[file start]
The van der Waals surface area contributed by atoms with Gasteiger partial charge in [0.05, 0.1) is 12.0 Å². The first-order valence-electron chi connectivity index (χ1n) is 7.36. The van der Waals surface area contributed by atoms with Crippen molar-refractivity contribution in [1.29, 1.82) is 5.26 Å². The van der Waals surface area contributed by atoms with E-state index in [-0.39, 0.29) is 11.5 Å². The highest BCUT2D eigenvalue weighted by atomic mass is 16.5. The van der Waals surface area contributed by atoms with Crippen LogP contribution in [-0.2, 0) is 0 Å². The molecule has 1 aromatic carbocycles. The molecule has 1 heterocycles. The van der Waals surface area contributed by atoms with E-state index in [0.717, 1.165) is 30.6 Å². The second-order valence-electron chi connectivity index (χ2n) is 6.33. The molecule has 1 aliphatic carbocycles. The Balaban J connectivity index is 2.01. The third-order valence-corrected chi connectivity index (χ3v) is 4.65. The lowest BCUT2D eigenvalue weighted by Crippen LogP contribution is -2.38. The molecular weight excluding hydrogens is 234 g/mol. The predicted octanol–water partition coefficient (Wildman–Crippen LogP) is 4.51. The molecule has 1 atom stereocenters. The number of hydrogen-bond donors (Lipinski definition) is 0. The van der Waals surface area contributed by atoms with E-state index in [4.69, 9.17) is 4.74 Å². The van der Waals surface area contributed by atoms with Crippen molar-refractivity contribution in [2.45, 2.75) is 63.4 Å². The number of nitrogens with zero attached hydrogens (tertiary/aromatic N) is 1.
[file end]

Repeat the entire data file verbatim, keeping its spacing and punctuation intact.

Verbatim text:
The van der Waals surface area contributed by atoms with Gasteiger partial charge in [0.05, 0.1) is 12.0 Å². The first-order valence-electron chi connectivity index (χ1n) is 7.36. The van der Waals surface area contributed by atoms with Crippen molar-refractivity contribution in [1.29, 1.82) is 5.26 Å². The van der Waals surface area contributed by atoms with E-state index in [-0.39, 0.29) is 11.5 Å². The highest BCUT2D eigenvalue weighted by atomic mass is 16.5. The van der Waals surface area contributed by atoms with Crippen LogP contribution in [-0.2, 0) is 0 Å². The molecule has 1 aromatic carbocycles. The molecule has 1 heterocycles. The van der Waals surface area contributed by atoms with E-state index in [0.717, 1.165) is 30.6 Å². The second-order valence-electron chi connectivity index (χ2n) is 6.33. The molecule has 1 aliphatic carbocycles. The Balaban J connectivity index is 2.01. The third-order valence-corrected chi connectivity index (χ3v) is 4.65. The lowest BCUT2D eigenvalue weighted by Crippen LogP contribution is -2.38. The molecular weight excluding hydrogens is 234 g/mol. The predicted octanol–water partition coefficient (Wildman–Crippen LogP) is 4.51. The molecule has 1 atom stereocenters. The number of hydrogen-bond donors (Lipinski definition) is 0. The van der Waals surface area contributed by atoms with E-state index in [4.69, 9.17) is 4.74 Å². The van der Waals surface area contributed by atoms with Crippen molar-refractivity contribution in [2.45, 2.75) is 63.4 Å². The number of nitrogens with zero attached hydrogens (tertiary/aromatic N) is 1.